Gov. Phil Bryant’s nomination of three members to the newly created Mississippi Charter School Authorizer Board has the effect of re-emphasizing that the law authorizes public charter schools.
Bryant’s three nominees to the seven-member board all have strong ties to public education in their work, in their professional past, or in their individual educational experience.
The authorizer board has seven positions. Three others will be filled by Lt. Gov. Tate Reeves and one by the state superintendent of education.
One of the most widely held reservations about any Mississippi charter school law is criticism that it would open a wide door and an easy path for creation of de facto private schools.
The authorizer board itself is on its own in dispelling that perception, which is prohibited in law. The board is empowered to approve no more than 15 charter schools every year.
Bryant chose former public school superintendent and teacher Johnny Franklin of Vicksburg, Teach for America teacher and curriculum manager Krystal Cormack of Clarksdale, and Chris Wilson, a real estate developer from Laurel who is a graduate of Laurel High School and Mississippi State University.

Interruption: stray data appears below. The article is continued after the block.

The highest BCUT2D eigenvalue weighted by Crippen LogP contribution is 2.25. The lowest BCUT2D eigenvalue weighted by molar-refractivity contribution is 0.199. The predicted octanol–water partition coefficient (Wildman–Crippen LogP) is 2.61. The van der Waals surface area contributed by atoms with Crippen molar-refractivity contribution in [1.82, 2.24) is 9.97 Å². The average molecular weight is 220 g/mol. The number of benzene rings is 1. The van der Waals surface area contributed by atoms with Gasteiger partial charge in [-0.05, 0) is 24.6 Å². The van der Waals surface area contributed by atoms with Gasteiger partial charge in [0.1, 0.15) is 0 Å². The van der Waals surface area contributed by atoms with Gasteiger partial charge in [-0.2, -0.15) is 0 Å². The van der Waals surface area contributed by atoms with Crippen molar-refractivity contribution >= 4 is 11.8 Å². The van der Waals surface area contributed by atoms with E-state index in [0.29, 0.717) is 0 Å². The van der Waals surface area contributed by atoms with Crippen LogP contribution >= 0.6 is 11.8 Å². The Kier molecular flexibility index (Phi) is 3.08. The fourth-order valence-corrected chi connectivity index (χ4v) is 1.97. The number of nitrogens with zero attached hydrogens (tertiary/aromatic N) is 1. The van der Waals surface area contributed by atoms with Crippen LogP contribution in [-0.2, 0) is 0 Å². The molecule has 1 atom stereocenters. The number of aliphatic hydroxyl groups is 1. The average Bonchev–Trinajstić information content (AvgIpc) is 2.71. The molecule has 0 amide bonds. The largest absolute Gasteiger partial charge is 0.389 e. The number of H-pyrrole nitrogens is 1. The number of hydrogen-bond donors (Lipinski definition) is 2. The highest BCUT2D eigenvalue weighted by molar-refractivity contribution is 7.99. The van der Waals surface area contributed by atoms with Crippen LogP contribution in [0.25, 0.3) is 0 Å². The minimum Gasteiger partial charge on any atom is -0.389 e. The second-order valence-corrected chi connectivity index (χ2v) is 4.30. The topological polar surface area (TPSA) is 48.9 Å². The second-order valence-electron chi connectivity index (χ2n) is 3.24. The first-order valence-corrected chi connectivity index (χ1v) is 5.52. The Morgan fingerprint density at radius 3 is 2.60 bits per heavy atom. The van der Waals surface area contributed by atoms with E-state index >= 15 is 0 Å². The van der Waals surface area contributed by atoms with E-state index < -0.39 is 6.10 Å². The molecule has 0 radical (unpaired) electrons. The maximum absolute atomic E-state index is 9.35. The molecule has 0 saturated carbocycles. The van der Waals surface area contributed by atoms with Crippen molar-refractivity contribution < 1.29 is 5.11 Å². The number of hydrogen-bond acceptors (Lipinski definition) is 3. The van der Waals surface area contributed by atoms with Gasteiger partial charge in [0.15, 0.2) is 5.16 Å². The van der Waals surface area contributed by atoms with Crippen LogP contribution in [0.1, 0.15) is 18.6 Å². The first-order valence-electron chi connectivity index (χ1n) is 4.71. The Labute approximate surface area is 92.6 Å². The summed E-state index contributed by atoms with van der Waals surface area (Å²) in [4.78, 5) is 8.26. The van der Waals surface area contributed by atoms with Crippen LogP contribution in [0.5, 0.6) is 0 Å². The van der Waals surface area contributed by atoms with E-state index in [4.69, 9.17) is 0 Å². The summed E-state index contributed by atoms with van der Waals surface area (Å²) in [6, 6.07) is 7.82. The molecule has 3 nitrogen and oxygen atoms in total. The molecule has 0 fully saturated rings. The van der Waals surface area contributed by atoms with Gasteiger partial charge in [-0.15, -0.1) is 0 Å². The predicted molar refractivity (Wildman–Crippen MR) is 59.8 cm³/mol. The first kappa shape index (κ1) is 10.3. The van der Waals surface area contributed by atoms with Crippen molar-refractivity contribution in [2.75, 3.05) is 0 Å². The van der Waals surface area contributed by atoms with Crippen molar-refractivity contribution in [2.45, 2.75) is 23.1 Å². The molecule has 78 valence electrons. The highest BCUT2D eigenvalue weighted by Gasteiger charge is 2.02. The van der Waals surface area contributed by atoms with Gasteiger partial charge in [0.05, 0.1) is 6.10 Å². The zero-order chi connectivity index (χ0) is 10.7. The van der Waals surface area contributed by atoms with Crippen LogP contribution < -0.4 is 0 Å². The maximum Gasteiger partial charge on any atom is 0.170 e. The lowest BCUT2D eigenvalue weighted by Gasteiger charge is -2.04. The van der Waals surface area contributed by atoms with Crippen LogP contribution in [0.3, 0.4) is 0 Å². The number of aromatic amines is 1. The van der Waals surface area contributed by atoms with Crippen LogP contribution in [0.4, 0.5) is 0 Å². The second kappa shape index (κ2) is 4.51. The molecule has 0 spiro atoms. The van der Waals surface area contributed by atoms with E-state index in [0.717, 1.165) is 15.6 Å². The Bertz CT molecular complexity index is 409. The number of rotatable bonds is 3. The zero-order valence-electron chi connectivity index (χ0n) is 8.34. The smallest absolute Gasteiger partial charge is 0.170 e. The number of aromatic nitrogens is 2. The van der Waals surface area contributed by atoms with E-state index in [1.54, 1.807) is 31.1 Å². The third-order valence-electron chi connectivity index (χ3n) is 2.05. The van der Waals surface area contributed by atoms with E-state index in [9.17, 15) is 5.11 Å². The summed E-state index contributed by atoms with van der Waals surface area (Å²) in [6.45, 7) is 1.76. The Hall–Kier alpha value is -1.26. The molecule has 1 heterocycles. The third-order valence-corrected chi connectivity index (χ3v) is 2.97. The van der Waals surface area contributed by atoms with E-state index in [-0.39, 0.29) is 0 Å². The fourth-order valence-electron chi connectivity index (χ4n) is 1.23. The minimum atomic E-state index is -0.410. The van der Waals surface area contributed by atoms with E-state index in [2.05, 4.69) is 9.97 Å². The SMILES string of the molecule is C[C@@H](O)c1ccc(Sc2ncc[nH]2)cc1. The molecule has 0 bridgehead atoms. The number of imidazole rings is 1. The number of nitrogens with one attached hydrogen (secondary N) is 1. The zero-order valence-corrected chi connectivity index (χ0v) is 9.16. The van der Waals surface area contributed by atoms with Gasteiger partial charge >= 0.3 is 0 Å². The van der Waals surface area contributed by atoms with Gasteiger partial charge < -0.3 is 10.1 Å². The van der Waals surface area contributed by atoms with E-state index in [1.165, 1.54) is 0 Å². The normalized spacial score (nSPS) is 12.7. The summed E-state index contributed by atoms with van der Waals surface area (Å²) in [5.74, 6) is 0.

Franklin, who served as education adviser to Bryant and former Gov. Haley Barbour, will represent Supreme Court District 1, Wilson will represent Supreme Court District 2 and Krystal Cormack will represent Supreme Court District 3.
Lt. Gov. Tate Reeves will appoint three members. The Mississippi state Board of Education will make one appointment, widely expected to be interim state Superintendent of Education Lynn House, who has said she would serve if the board approves. All appointees are subject to state Senate confirmation during the 2014 session.
In addition, the law requires that applications to locate a public charter school within the boundaries of a school district rated A, B or C by the Mississippi Department of Education must receive majority support from the local school board.
The charter authorizing board also is responsible for overseeing charter school operations and deciding whether to renew or revoke charter contracts.
It is thought that a public charter school developed with the best model and as the law requires could create a learning situation advantageous to the most challenged of Mississippi’s students and guide them to increased achievement and learning.
The board’s responsibilities begin Sept. 1, so it’s expected that Reeves and the state school board will make their nominations soon.
Bryant’s choices represent a move to the mainstream, with widely varying education interests and with knowledge of innovation that works.